If a recording of someones very rare voice is representable by mp4 or whatever, could monkeys typing out code randomly exactly reproduce their exact timbre+tone+overall sound?

I don’t get how we can get rocks to think + exactly transcribe reality in the ways they do!

Edit: I don’t get how audio can be fossilized/reified into plaintext

Short answer: to record a sound, take samples of the sound “really really often” and store them as a sequence of numbers. Then to play the sound, create an electrical signal by converting those digital numbers to a voltage “really really often”, then smooth it, and send it to a speaker.

Slightly longer answer: you can actually take a class on this, typically called Digital Signal Processing, so I’m skipping over a

lotof details. Like a lot a lot. Like hundreds of pages of dense mathematics a lot.First, you need something to convert the sound (pressure variation) into an electrical signal. Basically, you want the electrical signal to look like how the audio sounds, but bigger and in units of voltage. You basically need a microphone.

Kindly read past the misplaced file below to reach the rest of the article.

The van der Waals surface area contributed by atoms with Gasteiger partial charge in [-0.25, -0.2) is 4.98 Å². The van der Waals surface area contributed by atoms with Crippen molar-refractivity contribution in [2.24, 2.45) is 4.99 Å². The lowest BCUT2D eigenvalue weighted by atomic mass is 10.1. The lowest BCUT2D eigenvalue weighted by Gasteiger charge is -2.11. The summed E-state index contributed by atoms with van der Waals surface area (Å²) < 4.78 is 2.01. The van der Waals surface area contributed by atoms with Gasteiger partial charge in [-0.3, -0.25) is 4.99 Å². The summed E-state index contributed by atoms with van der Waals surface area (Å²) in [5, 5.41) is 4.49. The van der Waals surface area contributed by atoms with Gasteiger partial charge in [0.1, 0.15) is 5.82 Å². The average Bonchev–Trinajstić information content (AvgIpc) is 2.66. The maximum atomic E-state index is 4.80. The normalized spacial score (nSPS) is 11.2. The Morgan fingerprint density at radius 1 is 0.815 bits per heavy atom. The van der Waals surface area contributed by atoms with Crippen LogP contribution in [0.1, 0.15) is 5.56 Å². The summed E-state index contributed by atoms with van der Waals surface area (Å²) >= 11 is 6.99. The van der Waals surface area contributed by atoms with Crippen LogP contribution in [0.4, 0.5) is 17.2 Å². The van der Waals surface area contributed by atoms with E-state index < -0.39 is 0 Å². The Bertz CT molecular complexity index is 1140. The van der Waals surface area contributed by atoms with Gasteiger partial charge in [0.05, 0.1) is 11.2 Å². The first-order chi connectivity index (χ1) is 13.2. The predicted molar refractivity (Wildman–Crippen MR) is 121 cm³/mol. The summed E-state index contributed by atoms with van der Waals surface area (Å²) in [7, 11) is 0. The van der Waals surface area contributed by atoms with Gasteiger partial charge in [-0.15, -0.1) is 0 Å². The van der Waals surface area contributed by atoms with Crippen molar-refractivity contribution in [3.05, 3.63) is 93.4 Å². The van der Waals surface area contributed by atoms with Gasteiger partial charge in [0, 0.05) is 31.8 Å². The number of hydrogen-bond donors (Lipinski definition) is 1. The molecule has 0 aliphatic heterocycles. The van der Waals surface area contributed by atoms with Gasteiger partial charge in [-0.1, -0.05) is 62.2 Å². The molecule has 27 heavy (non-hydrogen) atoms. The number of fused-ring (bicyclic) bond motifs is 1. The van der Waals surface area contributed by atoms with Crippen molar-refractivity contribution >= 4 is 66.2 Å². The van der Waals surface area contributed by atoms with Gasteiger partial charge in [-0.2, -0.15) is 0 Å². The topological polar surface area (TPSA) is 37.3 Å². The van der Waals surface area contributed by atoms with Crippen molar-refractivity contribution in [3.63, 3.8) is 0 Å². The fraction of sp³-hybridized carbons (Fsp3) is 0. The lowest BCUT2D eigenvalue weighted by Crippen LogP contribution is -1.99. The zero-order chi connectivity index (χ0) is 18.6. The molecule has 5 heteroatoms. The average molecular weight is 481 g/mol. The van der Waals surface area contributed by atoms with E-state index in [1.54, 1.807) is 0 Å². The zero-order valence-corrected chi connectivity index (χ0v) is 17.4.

So as humans, the range of pitches of sounds we can hear is limited. We typically classify sounds by frequency, or how often the sound wave “goes back and forth”. We can think of only sine waves for simplicity because any wave can be broken up into sine waves of different frequencies and offsets. (This is not a trivial assertion, and there are some caveats. Honestly, this warrants its own class.)

So each sine wave has a frequency, i.e. how long many times per second the wave oscillates (“goes back and forth”).

I can